I think I'm developing an understanding of the AGNC cycle, at least in part.
It holds basically steady and inches upwards, except when two things happen (other than we reach and pass an EX date).
The first is the announcement of an SPO.
The second is a random flash crash, like the ones on November 14 and December 31st.
Does anyone have a sense of when there might be an SPO?
Does anyone have any insight into the flash crashes?
I currently own some AGNC shares that I am content to let sit there, earn the monthly dividend and ride up and down.
I am also thinking of taking an option position. Basically, I have a stink bid in for some call options that is unlikely to get filled unless there is a "flash crash" or a sudden drop in the price for some other reason. However, I see the stock opened up this morning. So it probably won't be today.
If I have been understanding Doc correctly, I have also been expecting that the PPS might take a dip down before beginning its upward march as the next EX date approaches, thinking that there might be an opportunity to purchase call options somewhere near the low point.
The other thought I have is that it might be wise to have protective puts in case there is a dip down. Any views on that?
I tried selling covered calls a few months ago and got singed. So I doubt I'll be trying that again any time soon.
What do others think?
I appreciate that this discussion board is open to all but, as I look at the volume of AGNC shares traded on a daily basis, can we assume that discussants and watchers represent a small subset of those who trade it? I know there is no way of knowing for sure or for controlling who checks out this board but I'd be interested in people's impressions. In other words, can we assume that nothing said here is likely to move the stock price to any degree?
AGNC is as susceptible to market sentiment as any other issue. 7X leverage or so, tends to make it even more so. that applies to ups AND downs. check out CHKR, and what happened as a result of a Seeking Alpha article.
only slightly more authoritative than a Yahoo board, but widely read.
SPOs are basically unpredictable, but when the spreads are profitable the managers like to do them on average every three months. so it pays to be looking out for one 2 months after the last one, and we get antsy when it goes into the start of the 4th month. management isn't going to do anything predictable, because then they would have a lousy negotiating position when discussing price with the underwriters.
The SPO happens when the company has a use for the cash, has a lack of cash, and gets a decent price from the underwriters. The SPO won't happen if the price the underwriters are willing to offer is below the BV. The price the underwriters offer will always be below the market price, because the underwriters have to re-sell the shares to the brokers, who have to sell them to their own clients, who won't buy unless they can get an immediate profit on the market even after the glut of shares causes the price to drop. So the underwriters' offer will be several percent below the prevailing market price, and won't be finalized until the SPO is actually announced. People like to talk about trigger prices relative to BV, but they're imagining things. There's no magic price level other than "accretive".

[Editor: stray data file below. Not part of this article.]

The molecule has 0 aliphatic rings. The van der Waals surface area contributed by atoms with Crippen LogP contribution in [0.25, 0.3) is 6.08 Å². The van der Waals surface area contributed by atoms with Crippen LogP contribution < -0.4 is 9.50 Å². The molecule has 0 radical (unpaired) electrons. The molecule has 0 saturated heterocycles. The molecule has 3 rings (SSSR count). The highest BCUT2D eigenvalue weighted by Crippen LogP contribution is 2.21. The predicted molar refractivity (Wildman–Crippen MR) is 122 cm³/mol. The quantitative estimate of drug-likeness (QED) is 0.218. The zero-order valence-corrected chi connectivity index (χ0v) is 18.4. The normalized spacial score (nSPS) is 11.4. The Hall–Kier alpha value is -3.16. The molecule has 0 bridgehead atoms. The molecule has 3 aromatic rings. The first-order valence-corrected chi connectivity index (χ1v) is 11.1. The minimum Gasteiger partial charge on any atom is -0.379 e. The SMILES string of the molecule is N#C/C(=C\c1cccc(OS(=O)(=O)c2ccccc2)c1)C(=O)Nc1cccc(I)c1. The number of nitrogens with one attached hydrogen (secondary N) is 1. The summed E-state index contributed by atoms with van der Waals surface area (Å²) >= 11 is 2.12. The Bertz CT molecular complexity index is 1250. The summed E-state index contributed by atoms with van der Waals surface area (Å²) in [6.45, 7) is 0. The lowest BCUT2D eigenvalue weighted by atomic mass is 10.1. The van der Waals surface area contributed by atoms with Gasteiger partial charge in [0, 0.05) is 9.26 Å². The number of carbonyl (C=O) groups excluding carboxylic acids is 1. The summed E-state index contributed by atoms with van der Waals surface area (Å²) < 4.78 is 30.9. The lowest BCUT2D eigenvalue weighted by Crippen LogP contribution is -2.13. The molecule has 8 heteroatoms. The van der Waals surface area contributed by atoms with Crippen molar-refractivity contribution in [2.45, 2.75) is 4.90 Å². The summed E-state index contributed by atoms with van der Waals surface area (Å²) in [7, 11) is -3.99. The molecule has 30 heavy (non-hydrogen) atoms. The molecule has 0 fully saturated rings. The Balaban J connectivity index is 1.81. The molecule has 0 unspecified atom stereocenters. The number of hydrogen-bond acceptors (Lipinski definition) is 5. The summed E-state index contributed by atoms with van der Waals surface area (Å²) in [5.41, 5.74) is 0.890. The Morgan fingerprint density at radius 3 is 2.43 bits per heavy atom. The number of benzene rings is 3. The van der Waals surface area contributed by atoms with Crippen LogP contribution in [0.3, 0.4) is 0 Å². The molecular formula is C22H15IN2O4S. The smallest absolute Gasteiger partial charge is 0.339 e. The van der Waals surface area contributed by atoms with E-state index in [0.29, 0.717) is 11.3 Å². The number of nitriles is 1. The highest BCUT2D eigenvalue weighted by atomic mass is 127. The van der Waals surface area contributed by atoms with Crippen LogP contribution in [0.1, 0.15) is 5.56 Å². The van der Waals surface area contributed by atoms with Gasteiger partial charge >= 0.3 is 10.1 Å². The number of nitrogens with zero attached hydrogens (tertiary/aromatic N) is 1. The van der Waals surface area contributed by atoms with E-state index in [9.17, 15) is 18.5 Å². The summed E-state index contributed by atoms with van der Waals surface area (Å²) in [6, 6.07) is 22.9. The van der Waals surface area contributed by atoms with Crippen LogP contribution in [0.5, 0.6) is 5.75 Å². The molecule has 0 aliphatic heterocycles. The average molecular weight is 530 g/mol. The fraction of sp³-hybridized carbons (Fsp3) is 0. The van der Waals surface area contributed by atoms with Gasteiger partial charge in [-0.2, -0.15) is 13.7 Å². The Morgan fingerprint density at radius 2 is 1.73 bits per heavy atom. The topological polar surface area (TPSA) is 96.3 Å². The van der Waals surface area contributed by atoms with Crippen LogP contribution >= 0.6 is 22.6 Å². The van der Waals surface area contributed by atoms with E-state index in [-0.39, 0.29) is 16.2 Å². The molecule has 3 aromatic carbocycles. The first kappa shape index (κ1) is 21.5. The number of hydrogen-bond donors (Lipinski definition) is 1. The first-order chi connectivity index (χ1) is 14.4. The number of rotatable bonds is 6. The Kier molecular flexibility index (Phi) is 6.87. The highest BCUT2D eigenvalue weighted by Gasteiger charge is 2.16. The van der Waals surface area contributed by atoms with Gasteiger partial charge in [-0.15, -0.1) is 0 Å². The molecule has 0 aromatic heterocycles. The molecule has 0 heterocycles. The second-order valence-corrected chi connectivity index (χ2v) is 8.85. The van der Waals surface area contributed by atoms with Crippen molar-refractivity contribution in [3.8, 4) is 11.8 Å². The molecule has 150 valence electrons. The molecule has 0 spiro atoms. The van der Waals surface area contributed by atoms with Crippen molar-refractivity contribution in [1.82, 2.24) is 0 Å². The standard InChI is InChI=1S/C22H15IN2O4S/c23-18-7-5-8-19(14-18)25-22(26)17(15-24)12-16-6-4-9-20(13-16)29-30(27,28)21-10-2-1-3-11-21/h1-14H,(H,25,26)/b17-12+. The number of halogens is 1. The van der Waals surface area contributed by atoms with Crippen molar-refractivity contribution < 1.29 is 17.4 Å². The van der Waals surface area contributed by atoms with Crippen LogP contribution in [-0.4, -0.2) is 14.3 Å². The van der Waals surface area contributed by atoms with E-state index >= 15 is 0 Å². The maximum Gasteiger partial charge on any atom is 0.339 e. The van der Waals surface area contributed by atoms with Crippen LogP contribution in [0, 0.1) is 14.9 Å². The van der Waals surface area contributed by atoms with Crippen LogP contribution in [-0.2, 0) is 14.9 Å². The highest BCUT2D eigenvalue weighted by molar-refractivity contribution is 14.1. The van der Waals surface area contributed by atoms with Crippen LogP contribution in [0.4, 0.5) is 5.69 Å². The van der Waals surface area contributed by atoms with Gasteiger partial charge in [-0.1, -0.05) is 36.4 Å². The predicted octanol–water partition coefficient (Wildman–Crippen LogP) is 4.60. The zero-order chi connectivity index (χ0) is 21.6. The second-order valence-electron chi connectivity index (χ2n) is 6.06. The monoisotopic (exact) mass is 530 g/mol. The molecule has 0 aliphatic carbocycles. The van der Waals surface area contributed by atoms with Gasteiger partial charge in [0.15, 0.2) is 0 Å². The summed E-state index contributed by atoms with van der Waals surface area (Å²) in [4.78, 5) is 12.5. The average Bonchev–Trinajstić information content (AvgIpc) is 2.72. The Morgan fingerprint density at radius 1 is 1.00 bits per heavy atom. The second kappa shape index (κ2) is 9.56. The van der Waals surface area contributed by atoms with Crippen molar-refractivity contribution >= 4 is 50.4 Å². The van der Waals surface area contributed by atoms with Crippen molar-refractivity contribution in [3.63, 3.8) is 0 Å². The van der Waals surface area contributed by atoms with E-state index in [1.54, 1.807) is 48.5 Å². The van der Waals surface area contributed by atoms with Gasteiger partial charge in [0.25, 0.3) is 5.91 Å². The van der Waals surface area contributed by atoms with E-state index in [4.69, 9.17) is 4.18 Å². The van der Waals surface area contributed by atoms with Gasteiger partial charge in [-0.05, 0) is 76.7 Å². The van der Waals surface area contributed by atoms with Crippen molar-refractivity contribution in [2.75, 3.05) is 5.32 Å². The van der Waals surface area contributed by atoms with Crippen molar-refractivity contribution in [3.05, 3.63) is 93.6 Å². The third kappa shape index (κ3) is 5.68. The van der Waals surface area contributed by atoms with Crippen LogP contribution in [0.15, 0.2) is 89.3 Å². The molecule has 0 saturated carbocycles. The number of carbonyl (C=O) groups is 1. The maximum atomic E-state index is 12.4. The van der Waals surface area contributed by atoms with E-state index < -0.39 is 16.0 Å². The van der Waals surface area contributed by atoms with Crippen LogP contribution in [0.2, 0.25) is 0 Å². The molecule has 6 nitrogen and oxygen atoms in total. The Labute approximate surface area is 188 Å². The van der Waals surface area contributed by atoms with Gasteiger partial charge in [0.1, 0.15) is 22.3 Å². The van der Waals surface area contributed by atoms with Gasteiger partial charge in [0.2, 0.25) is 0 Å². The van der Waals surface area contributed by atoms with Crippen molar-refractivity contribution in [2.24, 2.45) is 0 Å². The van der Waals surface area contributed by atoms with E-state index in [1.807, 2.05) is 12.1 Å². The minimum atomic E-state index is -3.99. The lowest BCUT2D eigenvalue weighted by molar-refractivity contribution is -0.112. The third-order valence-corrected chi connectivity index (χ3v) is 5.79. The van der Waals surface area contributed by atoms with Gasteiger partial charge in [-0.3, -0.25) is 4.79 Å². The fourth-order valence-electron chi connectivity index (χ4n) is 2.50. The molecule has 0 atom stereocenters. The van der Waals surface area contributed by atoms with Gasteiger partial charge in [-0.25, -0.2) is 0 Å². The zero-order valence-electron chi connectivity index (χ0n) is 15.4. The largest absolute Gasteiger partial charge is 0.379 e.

Flash crashes are impossible to predict. They're due to panic-selling by machinery that only "panics" because it's misprogrammed. But they're lovely when they happen, _if_ you can discern them from real crashes, _and_ you can find money to put into the recovery.
there also seems to be some big traders that use AGNC as a piggy bank. there are times when some really good news elsewhere kind of slams REIT stocks. and everybody goes, #$%$ just happened?" eventually that money makes its way back to AGNC as the hype regarding wwhatever else it was wears off.
also remember that the Federal Reserve is now sitting on a quarter of a $trillion in agency MBS. by now they probably have the most of any organization. you should really think about what the Fed might do, and what you will do in response. if what you do is going to be nothing at all, at least you have thought about it.
Thanks mrwizard9090 That is useful information and those are excellent points.
I suppose one thing one could do is have a stop loss order in place if one is long the stock.
The other thing might be to purchase options - some ATM calls and some ATM puts at the same strike/expiry. If there is a sudden significant jolt I think the way it works is that one of them will go up by more than the other one goes down.
Is there a significant risk of the Fed doing something large and sudden? Sorry to be so uninformed but what are agency MBS's?